The animal hotel
In late October, the Santa Maria Valley Humane Society finally moved into its new 16,000-square-foot facility on West Stowell Road in Santa Maria. The development, nicknamed the “Pet Project,” started in 2005. The new location includes more kennels for stray dogs, a large cattery, new offices, a retail area, and a new-and-improved spay/neuter clinic—all the things needed to save more animals’ lives in the Santa Maria Valley.
It’s been parents versus teachers versus district administrators all year in the Santa Maria Joint Unified High School District. The hubbub started in December 2012 when parents questioned the makeup of Santa Maria High School’s Shared Decision-Making Committee. Arnulfo Romero, a Santa Maria High parent, was the loudest voice advocating for change on that committee. On March 20, the school board unanimously voted to revamp the laws governing shared decision-making committees for the district’s three biggest high schools. In response, the teachers’ union filed an unfair labor practices complaint against the district. Parents also requested to change Santa Maria High’s three-class per semester block schedule. Teachers voted in a new rotating block schedule with six classes per semester in November.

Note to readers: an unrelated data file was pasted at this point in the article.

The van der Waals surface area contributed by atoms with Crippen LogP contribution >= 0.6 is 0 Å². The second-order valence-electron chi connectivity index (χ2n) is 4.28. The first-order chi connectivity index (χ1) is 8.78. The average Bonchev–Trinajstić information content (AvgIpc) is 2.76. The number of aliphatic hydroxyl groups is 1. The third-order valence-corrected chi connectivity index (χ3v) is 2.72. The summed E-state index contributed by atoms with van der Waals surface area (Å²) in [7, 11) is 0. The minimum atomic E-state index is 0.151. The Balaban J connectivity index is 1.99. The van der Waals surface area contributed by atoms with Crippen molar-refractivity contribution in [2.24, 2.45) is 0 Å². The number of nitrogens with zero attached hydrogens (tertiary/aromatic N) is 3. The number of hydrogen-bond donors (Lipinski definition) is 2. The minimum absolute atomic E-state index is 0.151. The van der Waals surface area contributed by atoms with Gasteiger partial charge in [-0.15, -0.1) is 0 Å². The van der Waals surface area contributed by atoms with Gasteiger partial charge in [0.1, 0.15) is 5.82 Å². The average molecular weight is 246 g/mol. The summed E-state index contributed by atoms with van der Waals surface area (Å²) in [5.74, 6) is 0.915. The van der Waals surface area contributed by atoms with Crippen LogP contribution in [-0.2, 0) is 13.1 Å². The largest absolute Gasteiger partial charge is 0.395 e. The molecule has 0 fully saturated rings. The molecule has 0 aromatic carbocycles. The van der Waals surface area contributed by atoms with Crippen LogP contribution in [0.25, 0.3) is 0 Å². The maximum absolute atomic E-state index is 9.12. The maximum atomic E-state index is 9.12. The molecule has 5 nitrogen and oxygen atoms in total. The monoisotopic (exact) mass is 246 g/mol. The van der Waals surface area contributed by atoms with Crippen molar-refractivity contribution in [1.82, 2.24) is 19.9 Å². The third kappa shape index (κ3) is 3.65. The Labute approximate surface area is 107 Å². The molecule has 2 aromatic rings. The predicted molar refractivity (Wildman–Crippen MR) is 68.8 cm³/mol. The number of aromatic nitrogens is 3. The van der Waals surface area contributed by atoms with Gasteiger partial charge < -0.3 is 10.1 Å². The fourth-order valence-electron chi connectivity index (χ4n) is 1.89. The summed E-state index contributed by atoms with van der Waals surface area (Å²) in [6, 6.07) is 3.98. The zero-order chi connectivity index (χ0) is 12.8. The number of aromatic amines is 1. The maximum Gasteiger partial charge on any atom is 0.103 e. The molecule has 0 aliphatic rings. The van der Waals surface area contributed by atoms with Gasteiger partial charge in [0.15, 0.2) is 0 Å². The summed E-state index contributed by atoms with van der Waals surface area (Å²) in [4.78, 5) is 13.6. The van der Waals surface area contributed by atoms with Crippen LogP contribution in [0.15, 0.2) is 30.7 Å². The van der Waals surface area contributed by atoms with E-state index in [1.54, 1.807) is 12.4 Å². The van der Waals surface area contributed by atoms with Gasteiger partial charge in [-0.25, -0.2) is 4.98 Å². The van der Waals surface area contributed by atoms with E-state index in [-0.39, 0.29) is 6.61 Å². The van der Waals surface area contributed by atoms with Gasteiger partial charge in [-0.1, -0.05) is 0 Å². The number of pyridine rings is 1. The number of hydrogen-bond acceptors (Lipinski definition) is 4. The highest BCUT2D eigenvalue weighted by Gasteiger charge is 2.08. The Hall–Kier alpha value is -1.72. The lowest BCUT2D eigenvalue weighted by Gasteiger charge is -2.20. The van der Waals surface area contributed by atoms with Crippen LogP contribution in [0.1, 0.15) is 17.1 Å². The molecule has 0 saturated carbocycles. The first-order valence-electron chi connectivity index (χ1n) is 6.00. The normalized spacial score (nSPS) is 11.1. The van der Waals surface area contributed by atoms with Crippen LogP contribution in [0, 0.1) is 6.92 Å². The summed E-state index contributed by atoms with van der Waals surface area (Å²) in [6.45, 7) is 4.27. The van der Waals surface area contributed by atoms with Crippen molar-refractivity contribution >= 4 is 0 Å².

That schedule will start in the 2014-2015 school year.
The question of whether Camp 4, a 1,400-parcel of land in the Santa Ynez Valley, will soon become part of the Chumash Reservation has pursed lips across Santa Barbara County since August, when county supervisors voted not to engage in direct negotiations with the tribe over development of the property. The Chumash submitted a fee-to-trust application for Camp 4 this summer to the U.S. Bureau of Indian Affairs. The tribe was also able to recruit congressional representatives to introduce legislation that would annex the property to the federal government on behalf of the Chumash. County supervisors have officially opposed both actions and the tribe is still waiting for an answer from the feds.
Contact Managing Editor Amy Asman at email@example.com.
Divided by the grade: SLO County rejected Trump, but by precinct the election results tell a different story The invisibles: SLO seniors face financial uncertainty Building debt: California voters pass more than $30 billion in local and state school bonds Brisco ramps to reopen in Arroyo Grande Cambria CSD board president loses her seat Milo Yiannopoulos to speak at Cal Poly in January Brothers sentenced in Nipomo gang assault